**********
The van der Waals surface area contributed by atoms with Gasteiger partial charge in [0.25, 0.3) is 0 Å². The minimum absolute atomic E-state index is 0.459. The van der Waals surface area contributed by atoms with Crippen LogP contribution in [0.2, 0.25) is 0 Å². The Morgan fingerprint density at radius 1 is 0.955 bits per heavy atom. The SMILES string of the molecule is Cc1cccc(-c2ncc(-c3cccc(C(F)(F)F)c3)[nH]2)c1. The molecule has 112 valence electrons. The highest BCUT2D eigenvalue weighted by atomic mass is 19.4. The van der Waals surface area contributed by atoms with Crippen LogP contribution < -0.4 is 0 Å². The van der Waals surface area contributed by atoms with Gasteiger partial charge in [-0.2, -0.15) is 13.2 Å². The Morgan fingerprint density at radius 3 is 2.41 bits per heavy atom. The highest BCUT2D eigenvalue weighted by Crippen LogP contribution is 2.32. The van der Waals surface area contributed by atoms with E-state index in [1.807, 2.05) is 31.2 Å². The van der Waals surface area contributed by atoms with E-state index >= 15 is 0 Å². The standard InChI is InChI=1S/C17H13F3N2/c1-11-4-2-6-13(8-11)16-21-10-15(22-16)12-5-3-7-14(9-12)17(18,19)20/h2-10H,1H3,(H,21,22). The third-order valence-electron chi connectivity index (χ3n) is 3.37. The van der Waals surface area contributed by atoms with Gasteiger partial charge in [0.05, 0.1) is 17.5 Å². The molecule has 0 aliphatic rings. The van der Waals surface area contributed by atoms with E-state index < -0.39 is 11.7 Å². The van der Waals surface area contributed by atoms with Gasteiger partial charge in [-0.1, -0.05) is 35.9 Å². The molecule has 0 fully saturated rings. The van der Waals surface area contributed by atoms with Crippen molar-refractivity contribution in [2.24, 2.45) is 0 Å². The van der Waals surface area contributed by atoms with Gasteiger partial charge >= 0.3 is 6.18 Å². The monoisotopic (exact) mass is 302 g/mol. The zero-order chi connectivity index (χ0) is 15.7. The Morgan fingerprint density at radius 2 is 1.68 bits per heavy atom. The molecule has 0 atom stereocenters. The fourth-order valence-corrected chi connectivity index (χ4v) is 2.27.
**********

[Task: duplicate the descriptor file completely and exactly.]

The van der Waals surface area contributed by atoms with Gasteiger partial charge in [0.25, 0.3) is 0 Å². The minimum absolute atomic E-state index is 0.459. The van der Waals surface area contributed by atoms with Crippen LogP contribution in [0.2, 0.25) is 0 Å². The Morgan fingerprint density at radius 1 is 0.955 bits per heavy atom. The SMILES string of the molecule is Cc1cccc(-c2ncc(-c3cccc(C(F)(F)F)c3)[nH]2)c1. The molecule has 112 valence electrons. The highest BCUT2D eigenvalue weighted by atomic mass is 19.4. The van der Waals surface area contributed by atoms with Crippen LogP contribution < -0.4 is 0 Å². The van der Waals surface area contributed by atoms with Gasteiger partial charge in [-0.2, -0.15) is 13.2 Å². The Morgan fingerprint density at radius 3 is 2.41 bits per heavy atom. The highest BCUT2D eigenvalue weighted by Crippen LogP contribution is 2.32. The van der Waals surface area contributed by atoms with E-state index in [1.807, 2.05) is 31.2 Å². The van der Waals surface area contributed by atoms with E-state index >= 15 is 0 Å². The standard InChI is InChI=1S/C17H13F3N2/c1-11-4-2-6-13(8-11)16-21-10-15(22-16)12-5-3-7-14(9-12)17(18,19)20/h2-10H,1H3,(H,21,22). The third-order valence-electron chi connectivity index (χ3n) is 3.37. The van der Waals surface area contributed by atoms with Gasteiger partial charge in [0.05, 0.1) is 17.5 Å². The molecule has 0 aliphatic rings. The van der Waals surface area contributed by atoms with E-state index < -0.39 is 11.7 Å². The van der Waals surface area contributed by atoms with Gasteiger partial charge in [-0.1, -0.05) is 35.9 Å². The molecule has 0 fully saturated rings. The van der Waals surface area contributed by atoms with Crippen molar-refractivity contribution in [2.24, 2.45) is 0 Å². The van der Waals surface area contributed by atoms with Gasteiger partial charge >= 0.3 is 6.18 Å². The monoisotopic (exact) mass is 302 g/mol. The zero-order chi connectivity index (χ0) is 15.7. The Morgan fingerprint density at radius 2 is 1.68 bits per heavy atom. The molecule has 0 atom stereocenters. The fourth-order valence-corrected chi connectivity index (χ4v) is 2.27.